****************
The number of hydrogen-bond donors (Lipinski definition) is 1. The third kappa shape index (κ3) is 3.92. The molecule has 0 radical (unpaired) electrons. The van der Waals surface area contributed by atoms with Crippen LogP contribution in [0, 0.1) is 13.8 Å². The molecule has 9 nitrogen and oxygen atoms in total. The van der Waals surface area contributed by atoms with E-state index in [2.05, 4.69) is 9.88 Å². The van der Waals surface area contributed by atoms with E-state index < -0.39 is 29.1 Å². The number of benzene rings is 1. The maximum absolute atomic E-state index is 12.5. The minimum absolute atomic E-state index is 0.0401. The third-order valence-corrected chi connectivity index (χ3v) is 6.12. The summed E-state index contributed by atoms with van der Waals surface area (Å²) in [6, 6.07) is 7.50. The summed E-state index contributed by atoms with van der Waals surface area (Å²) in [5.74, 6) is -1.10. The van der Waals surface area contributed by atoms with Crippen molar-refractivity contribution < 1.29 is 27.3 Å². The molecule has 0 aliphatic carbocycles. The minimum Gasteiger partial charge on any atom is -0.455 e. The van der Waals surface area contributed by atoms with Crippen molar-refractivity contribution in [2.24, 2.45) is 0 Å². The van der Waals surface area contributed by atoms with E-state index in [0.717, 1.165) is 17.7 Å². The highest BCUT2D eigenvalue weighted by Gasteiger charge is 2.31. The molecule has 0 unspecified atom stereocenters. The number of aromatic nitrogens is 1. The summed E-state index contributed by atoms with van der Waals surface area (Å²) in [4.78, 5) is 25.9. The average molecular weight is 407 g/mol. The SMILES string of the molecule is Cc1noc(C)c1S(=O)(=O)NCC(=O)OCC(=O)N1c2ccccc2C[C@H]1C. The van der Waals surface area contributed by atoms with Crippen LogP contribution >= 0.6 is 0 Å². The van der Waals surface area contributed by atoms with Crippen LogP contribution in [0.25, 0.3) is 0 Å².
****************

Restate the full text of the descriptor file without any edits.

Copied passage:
The number of hydrogen-bond donors (Lipinski definition) is 1. The third kappa shape index (κ3) is 3.92. The molecule has 0 radical (unpaired) electrons. The van der Waals surface area contributed by atoms with Crippen LogP contribution in [0, 0.1) is 13.8 Å². The molecule has 9 nitrogen and oxygen atoms in total. The van der Waals surface area contributed by atoms with E-state index in [2.05, 4.69) is 9.88 Å². The van der Waals surface area contributed by atoms with E-state index < -0.39 is 29.1 Å². The number of benzene rings is 1. The maximum absolute atomic E-state index is 12.5. The minimum absolute atomic E-state index is 0.0401. The third-order valence-corrected chi connectivity index (χ3v) is 6.12. The summed E-state index contributed by atoms with van der Waals surface area (Å²) in [6, 6.07) is 7.50. The summed E-state index contributed by atoms with van der Waals surface area (Å²) in [5.74, 6) is -1.10. The van der Waals surface area contributed by atoms with Crippen molar-refractivity contribution < 1.29 is 27.3 Å². The molecule has 0 aliphatic carbocycles. The minimum Gasteiger partial charge on any atom is -0.455 e. The van der Waals surface area contributed by atoms with Crippen molar-refractivity contribution in [2.24, 2.45) is 0 Å². The van der Waals surface area contributed by atoms with E-state index in [0.717, 1.165) is 17.7 Å². The highest BCUT2D eigenvalue weighted by Gasteiger charge is 2.31. The molecule has 0 unspecified atom stereocenters. The number of aromatic nitrogens is 1. The summed E-state index contributed by atoms with van der Waals surface area (Å²) in [4.78, 5) is 25.9. The average molecular weight is 407 g/mol. The SMILES string of the molecule is Cc1noc(C)c1S(=O)(=O)NCC(=O)OCC(=O)N1c2ccccc2C[C@H]1C. The van der Waals surface area contributed by atoms with Crippen LogP contribution >= 0.6 is 0 Å². The van der Waals surface area contributed by atoms with Crippen LogP contribution in [0.25, 0.3) is 0 Å².